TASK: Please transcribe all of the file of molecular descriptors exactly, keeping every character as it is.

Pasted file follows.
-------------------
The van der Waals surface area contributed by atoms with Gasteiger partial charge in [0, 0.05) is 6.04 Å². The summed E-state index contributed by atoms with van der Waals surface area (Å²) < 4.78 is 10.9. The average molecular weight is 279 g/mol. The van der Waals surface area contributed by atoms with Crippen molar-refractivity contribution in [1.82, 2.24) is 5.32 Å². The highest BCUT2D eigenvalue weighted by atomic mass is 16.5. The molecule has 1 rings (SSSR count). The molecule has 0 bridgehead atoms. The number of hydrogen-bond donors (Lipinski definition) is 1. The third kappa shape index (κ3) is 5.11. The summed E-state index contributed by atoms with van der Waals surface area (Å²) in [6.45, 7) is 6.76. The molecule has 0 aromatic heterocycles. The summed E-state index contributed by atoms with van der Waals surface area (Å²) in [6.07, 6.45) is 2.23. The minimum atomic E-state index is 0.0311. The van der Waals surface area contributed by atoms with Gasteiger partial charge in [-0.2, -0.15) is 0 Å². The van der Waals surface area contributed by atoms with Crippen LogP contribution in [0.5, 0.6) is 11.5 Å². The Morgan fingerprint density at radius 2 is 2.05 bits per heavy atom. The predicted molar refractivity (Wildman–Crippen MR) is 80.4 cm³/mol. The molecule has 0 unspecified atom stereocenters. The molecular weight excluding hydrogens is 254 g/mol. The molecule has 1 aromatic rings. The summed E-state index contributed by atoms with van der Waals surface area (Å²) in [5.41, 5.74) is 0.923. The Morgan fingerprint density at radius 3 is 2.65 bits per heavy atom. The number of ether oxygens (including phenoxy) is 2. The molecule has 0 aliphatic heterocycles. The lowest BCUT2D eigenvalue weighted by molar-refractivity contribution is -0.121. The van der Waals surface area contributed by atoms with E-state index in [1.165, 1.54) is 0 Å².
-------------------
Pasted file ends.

The van der Waals surface area contributed by atoms with Gasteiger partial charge in [0, 0.05) is 6.04 Å². The summed E-state index contributed by atoms with van der Waals surface area (Å²) < 4.78 is 10.9. The average molecular weight is 279 g/mol. The van der Waals surface area contributed by atoms with Crippen molar-refractivity contribution in [1.82, 2.24) is 5.32 Å². The highest BCUT2D eigenvalue weighted by atomic mass is 16.5. The molecule has 1 rings (SSSR count). The molecule has 0 bridgehead atoms. The number of hydrogen-bond donors (Lipinski definition) is 1. The third kappa shape index (κ3) is 5.11. The summed E-state index contributed by atoms with van der Waals surface area (Å²) in [6.45, 7) is 6.76. The molecule has 0 aromatic heterocycles. The summed E-state index contributed by atoms with van der Waals surface area (Å²) in [6.07, 6.45) is 2.23. The minimum atomic E-state index is 0.0311. The van der Waals surface area contributed by atoms with Gasteiger partial charge in [-0.2, -0.15) is 0 Å². The van der Waals surface area contributed by atoms with Crippen LogP contribution in [0.5, 0.6) is 11.5 Å². The Morgan fingerprint density at radius 2 is 2.05 bits per heavy atom. The predicted molar refractivity (Wildman–Crippen MR) is 80.4 cm³/mol. The molecule has 0 unspecified atom stereocenters. The molecular weight excluding hydrogens is 254 g/mol. The molecule has 1 aromatic rings. The summed E-state index contributed by atoms with van der Waals surface area (Å²) in [5.41, 5.74) is 0.923. The Morgan fingerprint density at radius 3 is 2.65 bits per heavy atom. The number of ether oxygens (including phenoxy) is 2. The molecule has 0 aliphatic heterocycles. The lowest BCUT2D eigenvalue weighted by molar-refractivity contribution is -0.121. The van der Waals surface area contributed by atoms with E-state index in [1.165, 1.54) is 0 Å².